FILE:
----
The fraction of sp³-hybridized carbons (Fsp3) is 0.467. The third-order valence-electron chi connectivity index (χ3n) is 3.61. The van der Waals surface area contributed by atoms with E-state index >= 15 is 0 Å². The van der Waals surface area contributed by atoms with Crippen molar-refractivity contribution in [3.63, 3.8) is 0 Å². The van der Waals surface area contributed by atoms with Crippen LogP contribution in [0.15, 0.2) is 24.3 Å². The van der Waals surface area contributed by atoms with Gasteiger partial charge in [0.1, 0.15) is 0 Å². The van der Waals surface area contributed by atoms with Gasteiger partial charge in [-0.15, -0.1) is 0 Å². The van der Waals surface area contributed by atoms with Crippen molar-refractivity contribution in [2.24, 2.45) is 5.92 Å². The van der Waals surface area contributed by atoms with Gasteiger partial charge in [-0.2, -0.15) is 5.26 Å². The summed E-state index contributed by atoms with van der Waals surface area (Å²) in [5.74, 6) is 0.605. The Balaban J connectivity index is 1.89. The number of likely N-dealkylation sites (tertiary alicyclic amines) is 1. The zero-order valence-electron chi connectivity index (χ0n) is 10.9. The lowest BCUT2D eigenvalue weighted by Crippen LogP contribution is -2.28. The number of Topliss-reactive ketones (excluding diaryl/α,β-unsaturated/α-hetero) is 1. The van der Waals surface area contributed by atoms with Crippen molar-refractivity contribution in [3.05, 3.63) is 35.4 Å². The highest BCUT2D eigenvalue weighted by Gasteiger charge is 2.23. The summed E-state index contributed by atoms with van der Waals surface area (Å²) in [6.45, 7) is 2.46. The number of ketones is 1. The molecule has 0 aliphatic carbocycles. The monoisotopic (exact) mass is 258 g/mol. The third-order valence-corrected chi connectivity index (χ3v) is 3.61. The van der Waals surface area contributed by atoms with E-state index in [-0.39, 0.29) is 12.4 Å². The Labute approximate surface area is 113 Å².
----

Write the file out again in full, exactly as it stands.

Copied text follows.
The fraction of sp³-hybridized carbons (Fsp3) is 0.467. The third-order valence-electron chi connectivity index (χ3n) is 3.61. The van der Waals surface area contributed by atoms with E-state index >= 15 is 0 Å². The van der Waals surface area contributed by atoms with Crippen molar-refractivity contribution in [3.63, 3.8) is 0 Å². The van der Waals surface area contributed by atoms with Crippen LogP contribution in [0.15, 0.2) is 24.3 Å². The van der Waals surface area contributed by atoms with Gasteiger partial charge in [0.1, 0.15) is 0 Å². The van der Waals surface area contributed by atoms with Gasteiger partial charge in [-0.15, -0.1) is 0 Å². The van der Waals surface area contributed by atoms with Crippen molar-refractivity contribution in [2.24, 2.45) is 5.92 Å². The van der Waals surface area contributed by atoms with Gasteiger partial charge in [-0.2, -0.15) is 5.26 Å². The summed E-state index contributed by atoms with van der Waals surface area (Å²) in [5.74, 6) is 0.605. The Balaban J connectivity index is 1.89. The number of likely N-dealkylation sites (tertiary alicyclic amines) is 1. The zero-order valence-electron chi connectivity index (χ0n) is 10.9. The lowest BCUT2D eigenvalue weighted by Crippen LogP contribution is -2.28. The number of Topliss-reactive ketones (excluding diaryl/α,β-unsaturated/α-hetero) is 1. The van der Waals surface area contributed by atoms with Crippen molar-refractivity contribution in [3.05, 3.63) is 35.4 Å². The highest BCUT2D eigenvalue weighted by Gasteiger charge is 2.23. The summed E-state index contributed by atoms with van der Waals surface area (Å²) in [6.45, 7) is 2.46. The number of ketones is 1. The molecule has 0 aliphatic carbocycles. The monoisotopic (exact) mass is 258 g/mol. The third-order valence-corrected chi connectivity index (χ3v) is 3.61. The van der Waals surface area contributed by atoms with E-state index in [-0.39, 0.29) is 12.4 Å². The Labute approximate surface area is 113 Å².